There’s yet more reason to invest in school library programs! Even as the number of endorsed librarians in today’s schools continues its downward trend, studies are consistently finding that there is no substitute for a quality school library program (You can peruse through research done by LRS and other institutions on this subject here). A new study conducted by the Washington Library Media Association (WLMA) and reported by School Library Journal further corroborates these findings. The study, which drew from 1,486 K-12 public schools across Washington state, concludes that students in schools that have a certified teacher-librarian (CTL) are more likely to perform better on standardized tests and to graduate, regardless of whether they live in an urban, suburban, or rural area, and regardless of the income of their household.
While 85% of students in schools with CTLs graduate in 5 years compared to 79% of students in schools without a CTL, the difference is far more profound in high-poverty schools. In areas where poverty is prevalent, nearly four-fifths (79%) of students in schools that have a CTL graduate in 5 years. This five year graduation rate, however, falls to well under half (43%) of students for schools that do not have a CTL.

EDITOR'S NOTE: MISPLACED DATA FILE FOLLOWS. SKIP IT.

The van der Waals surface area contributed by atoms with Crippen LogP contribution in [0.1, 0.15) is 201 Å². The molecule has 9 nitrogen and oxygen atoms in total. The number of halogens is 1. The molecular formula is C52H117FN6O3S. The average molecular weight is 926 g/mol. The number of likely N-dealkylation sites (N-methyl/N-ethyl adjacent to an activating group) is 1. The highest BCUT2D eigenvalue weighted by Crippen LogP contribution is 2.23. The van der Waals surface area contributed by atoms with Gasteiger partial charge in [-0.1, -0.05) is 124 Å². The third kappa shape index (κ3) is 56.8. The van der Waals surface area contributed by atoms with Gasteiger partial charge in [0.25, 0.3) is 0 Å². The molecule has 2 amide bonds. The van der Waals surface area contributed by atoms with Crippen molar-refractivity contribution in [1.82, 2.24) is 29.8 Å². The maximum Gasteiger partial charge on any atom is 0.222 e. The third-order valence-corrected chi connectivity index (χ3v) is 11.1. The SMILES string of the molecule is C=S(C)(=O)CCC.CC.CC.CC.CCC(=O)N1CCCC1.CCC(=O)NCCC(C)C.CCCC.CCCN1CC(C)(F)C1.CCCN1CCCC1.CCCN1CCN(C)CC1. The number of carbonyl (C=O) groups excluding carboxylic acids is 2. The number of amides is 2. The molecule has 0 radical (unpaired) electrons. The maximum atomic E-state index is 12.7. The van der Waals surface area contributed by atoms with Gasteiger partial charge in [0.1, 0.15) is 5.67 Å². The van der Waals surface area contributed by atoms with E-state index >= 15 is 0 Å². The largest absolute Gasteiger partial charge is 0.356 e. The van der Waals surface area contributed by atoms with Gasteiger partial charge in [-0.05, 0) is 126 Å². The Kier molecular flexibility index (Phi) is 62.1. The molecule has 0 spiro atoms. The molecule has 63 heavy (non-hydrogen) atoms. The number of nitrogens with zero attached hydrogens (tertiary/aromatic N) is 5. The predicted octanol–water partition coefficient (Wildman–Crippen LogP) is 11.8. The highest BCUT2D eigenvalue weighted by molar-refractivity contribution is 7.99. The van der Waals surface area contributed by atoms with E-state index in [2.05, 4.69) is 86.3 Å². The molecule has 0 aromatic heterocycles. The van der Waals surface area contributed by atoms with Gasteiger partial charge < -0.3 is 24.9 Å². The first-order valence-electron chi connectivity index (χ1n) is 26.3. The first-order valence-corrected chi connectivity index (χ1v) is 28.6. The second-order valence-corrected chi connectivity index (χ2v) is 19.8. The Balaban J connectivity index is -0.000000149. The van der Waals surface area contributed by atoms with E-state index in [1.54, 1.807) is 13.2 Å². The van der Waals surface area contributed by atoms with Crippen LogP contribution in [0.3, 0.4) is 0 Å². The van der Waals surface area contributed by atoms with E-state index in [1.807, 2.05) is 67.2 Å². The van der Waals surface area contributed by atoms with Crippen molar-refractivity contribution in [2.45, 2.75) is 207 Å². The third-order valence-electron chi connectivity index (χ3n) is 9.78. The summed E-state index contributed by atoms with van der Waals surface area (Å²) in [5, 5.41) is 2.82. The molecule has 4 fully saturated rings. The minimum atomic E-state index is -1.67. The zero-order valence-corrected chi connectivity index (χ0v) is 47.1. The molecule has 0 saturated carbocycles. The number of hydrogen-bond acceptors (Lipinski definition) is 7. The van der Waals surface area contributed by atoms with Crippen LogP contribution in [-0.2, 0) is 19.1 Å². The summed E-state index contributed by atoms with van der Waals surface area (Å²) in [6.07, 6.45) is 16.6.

While these findings are in line with many other recent studies, the WLMA took their research a step further by creating a method for evaluating the overall quality of library services. The Library Quality Scale (LQS) that they use assigns a score from 0-35 to each program based on the number of hours open, visits per week, the inventory of books and databases, and the number of computers available for instruction. Using this scale, the WLMA discovered that while nearly all of the schools (97%) report having some kind of library facility, minimal resources did not equate to higher performance. Programs that achieved a score over 26, however, had higher student achievement. This suggests that in order to see meaningful impact on student achievement, making an investment in library facilities and staff is critical.
Check out the full report from the WLMA here.
Note: This post is part of our series, “The Weekly Number.” In this series, we highlight statistics that help tell the story of the 21st-century library.